Ontario Construction News staff writer
Rescue Lake Simcoe Coalition and the Simcoe County Greenbelt Coalition are warning that major construction projects proposed in York Region and Simcoe County are threatening the health of Lake Simcoe.
They want the province to fulfill its promise to protect Lake Simcoe as per the Made-in-Ontario Environment Plan. But they say the province must be honest about the impact that other decisions, like land use and transportation, have on Lake Simcoe with the following actions:
- Limit growth in the watershed to sustainable levels in order to protect the lake’s health
- Stop the Orbit MZO development for up to 150,000 people in farm fields around a proposed GO train station
- Stop the Bradford Bypass over the Keswick/Holland Marsh at the south end of Lake Simcoe, destroying the very wetlands the Lake Simcoe Protection Plan
- Stop the Upper York Sewage System from discharging into Lake Simcoe
- Keep the Lake Simcoe Protection Plan strong; and Grow the Greenbelt into Simcoe County to support Lake Simcoe’s health and the perseverance of farming in the area.
A March 29 report titled “Lake Simcoe Under Pressure in 2021: Key Stressors and Solutions,” the groups say the cumulative effect of all of the several planned projects will “overwhelm” the watershed and urges the provincial government to further study the potential harm.
“Between now and the summer of 2021, conversations about what (if any) changes will be made to our home-grown watershed protection legislation, the Lake Simcoe Protection Plan, will take place. In the intervening time, we want everyone who loves Lake Simcoe to understand what it’s going to take to protect its water quality,” the report states.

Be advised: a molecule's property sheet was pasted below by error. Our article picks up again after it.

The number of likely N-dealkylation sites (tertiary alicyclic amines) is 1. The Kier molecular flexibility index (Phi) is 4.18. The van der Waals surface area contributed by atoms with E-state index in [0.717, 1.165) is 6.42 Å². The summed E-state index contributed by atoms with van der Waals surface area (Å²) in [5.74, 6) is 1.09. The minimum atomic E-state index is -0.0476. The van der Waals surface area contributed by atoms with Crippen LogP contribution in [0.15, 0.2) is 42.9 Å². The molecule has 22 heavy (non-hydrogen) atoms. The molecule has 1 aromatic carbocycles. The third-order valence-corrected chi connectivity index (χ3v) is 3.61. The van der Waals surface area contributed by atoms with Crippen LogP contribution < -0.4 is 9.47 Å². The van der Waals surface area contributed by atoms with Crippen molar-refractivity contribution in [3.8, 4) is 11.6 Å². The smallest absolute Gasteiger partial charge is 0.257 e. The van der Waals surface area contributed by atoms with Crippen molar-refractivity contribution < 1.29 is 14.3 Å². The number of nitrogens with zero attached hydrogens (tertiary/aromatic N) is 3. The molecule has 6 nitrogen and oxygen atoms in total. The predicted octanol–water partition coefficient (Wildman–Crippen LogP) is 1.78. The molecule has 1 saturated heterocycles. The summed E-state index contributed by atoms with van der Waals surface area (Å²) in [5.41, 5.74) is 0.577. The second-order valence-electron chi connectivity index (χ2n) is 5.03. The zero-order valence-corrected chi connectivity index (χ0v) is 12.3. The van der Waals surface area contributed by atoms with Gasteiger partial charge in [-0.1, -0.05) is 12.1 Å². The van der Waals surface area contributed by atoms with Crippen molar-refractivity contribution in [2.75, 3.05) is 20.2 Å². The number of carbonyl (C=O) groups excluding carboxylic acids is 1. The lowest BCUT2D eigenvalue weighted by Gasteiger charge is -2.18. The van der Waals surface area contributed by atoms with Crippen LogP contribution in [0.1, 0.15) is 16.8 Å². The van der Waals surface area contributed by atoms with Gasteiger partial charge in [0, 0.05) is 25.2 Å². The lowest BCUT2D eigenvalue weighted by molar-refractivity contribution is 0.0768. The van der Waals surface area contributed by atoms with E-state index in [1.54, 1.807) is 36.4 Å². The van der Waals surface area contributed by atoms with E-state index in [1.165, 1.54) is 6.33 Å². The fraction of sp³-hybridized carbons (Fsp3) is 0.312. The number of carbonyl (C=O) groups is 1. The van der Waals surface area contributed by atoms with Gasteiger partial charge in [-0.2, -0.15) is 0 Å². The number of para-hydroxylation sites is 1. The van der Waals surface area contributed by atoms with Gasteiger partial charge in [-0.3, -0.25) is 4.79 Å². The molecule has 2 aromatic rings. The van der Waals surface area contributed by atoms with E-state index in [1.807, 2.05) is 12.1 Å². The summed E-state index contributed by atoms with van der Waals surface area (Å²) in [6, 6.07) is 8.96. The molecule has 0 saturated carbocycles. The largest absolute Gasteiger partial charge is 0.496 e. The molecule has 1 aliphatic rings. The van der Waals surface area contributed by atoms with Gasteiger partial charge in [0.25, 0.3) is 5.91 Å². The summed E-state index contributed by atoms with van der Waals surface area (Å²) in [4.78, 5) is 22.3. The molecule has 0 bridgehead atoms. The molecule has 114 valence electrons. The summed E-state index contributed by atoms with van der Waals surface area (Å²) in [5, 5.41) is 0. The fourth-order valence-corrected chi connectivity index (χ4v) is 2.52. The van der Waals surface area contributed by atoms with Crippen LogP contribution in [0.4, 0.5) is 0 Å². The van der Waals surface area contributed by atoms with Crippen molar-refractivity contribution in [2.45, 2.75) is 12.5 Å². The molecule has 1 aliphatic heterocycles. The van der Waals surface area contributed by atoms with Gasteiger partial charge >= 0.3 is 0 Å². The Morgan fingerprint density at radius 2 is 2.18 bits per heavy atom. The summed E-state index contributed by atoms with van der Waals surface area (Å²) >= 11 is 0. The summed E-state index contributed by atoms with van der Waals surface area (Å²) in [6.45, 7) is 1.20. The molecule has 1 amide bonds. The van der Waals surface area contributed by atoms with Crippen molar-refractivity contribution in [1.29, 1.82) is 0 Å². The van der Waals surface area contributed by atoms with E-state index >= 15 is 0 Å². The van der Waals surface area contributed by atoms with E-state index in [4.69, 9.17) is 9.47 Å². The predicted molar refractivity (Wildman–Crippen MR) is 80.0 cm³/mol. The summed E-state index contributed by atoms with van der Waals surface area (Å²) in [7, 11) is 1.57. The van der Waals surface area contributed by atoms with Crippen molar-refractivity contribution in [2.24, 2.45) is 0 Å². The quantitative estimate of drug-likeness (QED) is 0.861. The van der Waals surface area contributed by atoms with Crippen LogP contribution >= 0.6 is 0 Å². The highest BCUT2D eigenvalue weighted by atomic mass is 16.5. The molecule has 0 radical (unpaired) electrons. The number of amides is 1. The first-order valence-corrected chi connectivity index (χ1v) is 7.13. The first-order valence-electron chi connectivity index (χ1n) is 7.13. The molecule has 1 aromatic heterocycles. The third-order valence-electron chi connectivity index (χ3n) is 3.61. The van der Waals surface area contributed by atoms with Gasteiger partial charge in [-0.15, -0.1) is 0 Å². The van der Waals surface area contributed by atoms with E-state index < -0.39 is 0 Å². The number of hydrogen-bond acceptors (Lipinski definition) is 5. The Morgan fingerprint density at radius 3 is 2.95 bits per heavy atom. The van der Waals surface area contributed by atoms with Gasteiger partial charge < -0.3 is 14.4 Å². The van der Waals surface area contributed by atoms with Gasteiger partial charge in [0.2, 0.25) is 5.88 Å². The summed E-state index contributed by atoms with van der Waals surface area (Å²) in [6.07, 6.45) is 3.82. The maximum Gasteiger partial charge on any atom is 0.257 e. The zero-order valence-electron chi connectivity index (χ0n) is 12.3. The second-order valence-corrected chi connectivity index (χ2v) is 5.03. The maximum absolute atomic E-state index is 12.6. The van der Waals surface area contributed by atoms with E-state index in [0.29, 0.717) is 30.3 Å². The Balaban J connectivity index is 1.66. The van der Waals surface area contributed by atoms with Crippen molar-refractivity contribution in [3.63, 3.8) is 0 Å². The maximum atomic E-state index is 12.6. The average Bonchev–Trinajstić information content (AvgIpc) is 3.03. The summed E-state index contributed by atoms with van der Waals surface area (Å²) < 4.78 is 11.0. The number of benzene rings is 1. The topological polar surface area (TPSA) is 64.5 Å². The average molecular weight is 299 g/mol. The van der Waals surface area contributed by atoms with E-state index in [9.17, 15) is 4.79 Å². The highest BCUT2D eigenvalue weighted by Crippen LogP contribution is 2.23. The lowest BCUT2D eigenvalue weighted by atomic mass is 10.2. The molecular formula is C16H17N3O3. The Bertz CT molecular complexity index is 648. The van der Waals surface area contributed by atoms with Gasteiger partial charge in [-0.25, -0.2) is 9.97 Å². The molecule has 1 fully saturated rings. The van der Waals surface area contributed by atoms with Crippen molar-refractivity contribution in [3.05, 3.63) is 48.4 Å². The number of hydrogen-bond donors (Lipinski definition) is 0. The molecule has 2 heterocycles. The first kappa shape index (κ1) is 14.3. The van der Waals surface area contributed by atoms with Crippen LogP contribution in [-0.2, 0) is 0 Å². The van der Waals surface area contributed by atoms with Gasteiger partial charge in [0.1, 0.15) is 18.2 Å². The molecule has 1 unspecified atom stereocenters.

“The province is consulting on Greenbelt expansion at this time too, until mid-April, 2021. Unfortunately, the consultation does not mention Greenbelt expansion to Simcoe County. But applying Greenbelt policies to Simcoe County would support the implementation of the Lake Simcoe Protection Plan.”
If developments including the Town of Innisfil’s Orbit – a massive urban residential and commercial development planned around a new GO Transit station – are allowed to go ahead, opponents say the phosphorous load on the lake will increase by about 20 tonnes by 2051.
More than $80 million dollars from the province of Ontario and the federal government have been spent on Lake Simcoe’s rehabilitation since 2008. Those critical investments have helped naturalize some shorelines, restore some wetlands, and reduce phosphorus loads from agriculture, sewage treatment plants and urban sources.